Corneal inlays are intended to be simple, lifelong interventions to end or reduce spectacle dependence—and its accompanying inconvenience—for presbyopes, who, according to one 2008 study, are projected to number approximately 1.37 billion globally by 2020.1 Speaking to surgeons who are in the know, however, you learn that their colleagues have been slow to adopt this new technology, as demonstrated by the recent shuttering of ReVision Optics, maker of the now-discontinued Raindrop inlay. Potential roadblocks to success with inlays include variations in individual wound healing postoperatively and tear-film difficulties, as well as potential unwanted side effects from postop topical steroids.2

Here, surgeons who offer corneal inlays—both the Kamra and the defunct Raindrop—weigh in on who’s getting them, the mechanics of implanting them, their pros and cons, and where they think the future of inlays is headed.

Slow Adoption

John A. Hovanesian, MD, clinical instructor at the Jules Stein Eye Institute, University of California, Los Angeles, and in practice at Harvard Eye Associates in Laguna Hills, believes that incorporating corneal inlays into refractive practice is well worth the effort, but notes that they haven’t penetrated the market deeply. “I think we surgeons as a population have been pretty hesitant to take up inlays. There is a learning curve for us, and a phase of patient education that we need to go through,” he says. He says ReVision Optics’ closing and discontinuation of the Raindrop was a result of several factors. “The technology itself was a good performer,” he says. “It was good enough for me to implant two inlays in close, personal friends, both of whom were quite happy. Personally, I believe the slow adoption of the Raindrop inlay was attributable to the ‘competition’ of great results with LASIK and premium IOLs. While neither procedure is ideally suited to the emmetropic presbyope who was a candidate for Raindrop, both have received wide public acceptance and adoption by surgeons. In addition, achieving a quiet eye with the Raindrop inlay required more follow-up and diligence after surgery than other refractive procedures.”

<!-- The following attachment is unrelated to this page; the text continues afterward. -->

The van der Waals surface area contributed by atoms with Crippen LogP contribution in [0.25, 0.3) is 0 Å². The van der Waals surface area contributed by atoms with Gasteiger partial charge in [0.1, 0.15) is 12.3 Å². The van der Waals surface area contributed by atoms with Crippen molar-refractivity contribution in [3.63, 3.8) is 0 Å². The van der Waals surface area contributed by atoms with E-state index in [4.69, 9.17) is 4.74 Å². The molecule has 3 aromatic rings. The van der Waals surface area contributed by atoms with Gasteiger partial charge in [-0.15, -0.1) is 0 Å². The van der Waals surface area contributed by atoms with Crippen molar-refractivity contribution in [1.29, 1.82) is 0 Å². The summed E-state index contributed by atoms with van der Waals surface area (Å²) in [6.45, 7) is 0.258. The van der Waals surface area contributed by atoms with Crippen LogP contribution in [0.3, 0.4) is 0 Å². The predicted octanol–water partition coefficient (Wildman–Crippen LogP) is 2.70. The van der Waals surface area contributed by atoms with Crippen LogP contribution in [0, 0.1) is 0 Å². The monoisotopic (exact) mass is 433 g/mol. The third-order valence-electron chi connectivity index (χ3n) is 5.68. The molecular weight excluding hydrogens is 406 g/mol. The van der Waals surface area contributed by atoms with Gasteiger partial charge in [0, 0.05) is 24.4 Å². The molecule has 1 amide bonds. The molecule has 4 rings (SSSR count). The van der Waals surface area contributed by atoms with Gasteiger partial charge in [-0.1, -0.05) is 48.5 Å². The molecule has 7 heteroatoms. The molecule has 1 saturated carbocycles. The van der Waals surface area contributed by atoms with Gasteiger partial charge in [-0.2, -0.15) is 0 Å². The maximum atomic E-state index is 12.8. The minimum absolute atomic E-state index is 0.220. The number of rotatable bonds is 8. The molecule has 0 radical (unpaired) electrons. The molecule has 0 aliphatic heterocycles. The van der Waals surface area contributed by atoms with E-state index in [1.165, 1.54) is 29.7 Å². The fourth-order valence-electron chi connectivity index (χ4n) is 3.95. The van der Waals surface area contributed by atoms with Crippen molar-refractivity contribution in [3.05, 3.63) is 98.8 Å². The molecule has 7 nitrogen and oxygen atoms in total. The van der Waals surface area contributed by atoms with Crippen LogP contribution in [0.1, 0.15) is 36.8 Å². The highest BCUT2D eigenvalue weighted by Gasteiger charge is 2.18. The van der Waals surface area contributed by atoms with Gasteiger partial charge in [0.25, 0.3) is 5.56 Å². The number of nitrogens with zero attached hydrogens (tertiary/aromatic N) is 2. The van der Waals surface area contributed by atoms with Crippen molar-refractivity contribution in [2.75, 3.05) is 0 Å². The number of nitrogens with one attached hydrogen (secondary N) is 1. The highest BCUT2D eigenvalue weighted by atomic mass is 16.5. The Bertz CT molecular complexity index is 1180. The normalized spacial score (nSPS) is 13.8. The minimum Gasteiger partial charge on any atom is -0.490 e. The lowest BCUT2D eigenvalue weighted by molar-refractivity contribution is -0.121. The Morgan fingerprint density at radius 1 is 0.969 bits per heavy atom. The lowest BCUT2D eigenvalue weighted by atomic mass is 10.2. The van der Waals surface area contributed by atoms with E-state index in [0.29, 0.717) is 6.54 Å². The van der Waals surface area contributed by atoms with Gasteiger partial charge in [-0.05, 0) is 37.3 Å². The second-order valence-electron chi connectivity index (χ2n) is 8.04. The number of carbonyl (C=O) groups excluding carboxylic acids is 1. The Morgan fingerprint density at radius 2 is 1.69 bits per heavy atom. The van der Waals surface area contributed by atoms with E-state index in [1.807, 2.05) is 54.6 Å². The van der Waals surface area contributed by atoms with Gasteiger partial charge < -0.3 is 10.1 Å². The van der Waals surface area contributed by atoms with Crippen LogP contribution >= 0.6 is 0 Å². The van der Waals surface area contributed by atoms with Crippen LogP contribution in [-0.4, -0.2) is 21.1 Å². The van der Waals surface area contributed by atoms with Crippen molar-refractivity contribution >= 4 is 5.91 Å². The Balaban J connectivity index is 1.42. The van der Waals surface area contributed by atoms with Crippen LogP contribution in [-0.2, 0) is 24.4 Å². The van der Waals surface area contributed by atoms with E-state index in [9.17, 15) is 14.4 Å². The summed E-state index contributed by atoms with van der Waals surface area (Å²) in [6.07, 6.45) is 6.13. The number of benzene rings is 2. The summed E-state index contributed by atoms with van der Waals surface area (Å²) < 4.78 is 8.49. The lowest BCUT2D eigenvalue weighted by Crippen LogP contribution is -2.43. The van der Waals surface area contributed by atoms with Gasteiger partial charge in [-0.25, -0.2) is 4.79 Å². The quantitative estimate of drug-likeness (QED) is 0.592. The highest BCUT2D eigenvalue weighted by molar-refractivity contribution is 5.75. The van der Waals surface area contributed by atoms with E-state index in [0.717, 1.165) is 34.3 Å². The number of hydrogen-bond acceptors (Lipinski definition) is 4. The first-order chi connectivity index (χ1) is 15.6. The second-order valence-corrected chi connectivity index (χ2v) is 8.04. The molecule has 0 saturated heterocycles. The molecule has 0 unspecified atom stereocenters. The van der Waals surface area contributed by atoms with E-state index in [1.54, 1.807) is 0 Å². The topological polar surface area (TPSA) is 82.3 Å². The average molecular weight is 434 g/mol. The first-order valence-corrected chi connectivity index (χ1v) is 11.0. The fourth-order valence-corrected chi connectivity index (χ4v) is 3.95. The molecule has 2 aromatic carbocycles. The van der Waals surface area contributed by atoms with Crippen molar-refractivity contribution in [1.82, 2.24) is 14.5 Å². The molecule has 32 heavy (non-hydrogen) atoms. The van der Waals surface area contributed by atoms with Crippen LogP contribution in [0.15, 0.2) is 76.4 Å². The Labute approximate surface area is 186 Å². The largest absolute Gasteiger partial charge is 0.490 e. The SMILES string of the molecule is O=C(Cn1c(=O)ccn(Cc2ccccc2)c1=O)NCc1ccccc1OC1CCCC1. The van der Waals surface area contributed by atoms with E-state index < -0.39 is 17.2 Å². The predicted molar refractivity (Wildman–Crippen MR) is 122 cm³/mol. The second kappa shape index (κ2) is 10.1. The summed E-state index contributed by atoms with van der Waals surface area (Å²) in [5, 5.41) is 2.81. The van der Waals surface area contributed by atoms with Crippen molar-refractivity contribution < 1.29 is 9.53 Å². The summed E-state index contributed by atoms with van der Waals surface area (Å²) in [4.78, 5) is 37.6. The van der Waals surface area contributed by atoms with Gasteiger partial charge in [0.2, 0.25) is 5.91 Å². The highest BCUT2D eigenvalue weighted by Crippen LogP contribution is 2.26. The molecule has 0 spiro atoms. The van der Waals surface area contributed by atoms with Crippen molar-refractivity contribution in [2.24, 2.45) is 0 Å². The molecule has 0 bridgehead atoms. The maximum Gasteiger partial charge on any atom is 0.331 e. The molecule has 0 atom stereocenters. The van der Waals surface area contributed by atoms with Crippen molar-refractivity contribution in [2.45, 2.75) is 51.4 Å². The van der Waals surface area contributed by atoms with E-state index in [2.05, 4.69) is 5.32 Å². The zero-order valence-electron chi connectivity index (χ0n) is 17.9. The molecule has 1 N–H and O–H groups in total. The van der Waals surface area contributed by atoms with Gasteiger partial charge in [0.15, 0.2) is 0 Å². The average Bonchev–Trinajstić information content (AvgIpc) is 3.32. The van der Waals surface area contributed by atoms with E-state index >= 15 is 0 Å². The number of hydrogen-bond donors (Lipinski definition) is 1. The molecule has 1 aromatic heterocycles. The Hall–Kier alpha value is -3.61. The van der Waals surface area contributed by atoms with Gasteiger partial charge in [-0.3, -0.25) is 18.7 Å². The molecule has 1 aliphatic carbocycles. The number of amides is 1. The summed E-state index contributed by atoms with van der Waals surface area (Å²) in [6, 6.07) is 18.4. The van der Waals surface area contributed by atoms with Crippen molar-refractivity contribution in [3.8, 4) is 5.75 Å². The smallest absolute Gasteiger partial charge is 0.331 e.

Currently, ophthalmology has been slow to dive into inlays. It’s possible that, as Dr. Hovanesian notes, surgeons aren’t interested in cresting a new learning curve. In terms of safety and efficacy, in the absence of a lot of large-scale, postmarket data, U.S. ophthalmologists have the FDA trials to go on for the Kamra (AcuFocus; Irvine, California) and the discontinued Raindrop. The FDA’s summary
Because it is made of dark polyvinylidene fluoride, the Kamra small-aperture inlay may be visible in eyes with light-colored irises.
report on the Kamra shows that of the 508 operated eyes studied, 44 (8.7 percent) had had the inlay removed at 36 months, with unacceptable hyperopic shift (25/44) cited as the most frequent cause. (For the subgroup of 166 eyes implanted per the instructions currently in force, seven had the Kamra removed.)3 For the Raindrop, 27 of 373 operated eyes (7.2 percent) studied in the FDA trial had that inlay removed at 36 months. Haze and patient dissatisfaction with visual outcome after three months postop were tied as the top reasons for explantation at 10 cases out of 27 apiece.4

“We know they can work, because there are practices that are really succeeding with them,” Dr. Hovanesian says. “We refractive surgeons need to try and make this a successful addition to our surgical armamentarium.”

Who’s Getting Them?

Surgeons say that, in the right patients, the inlays can work well.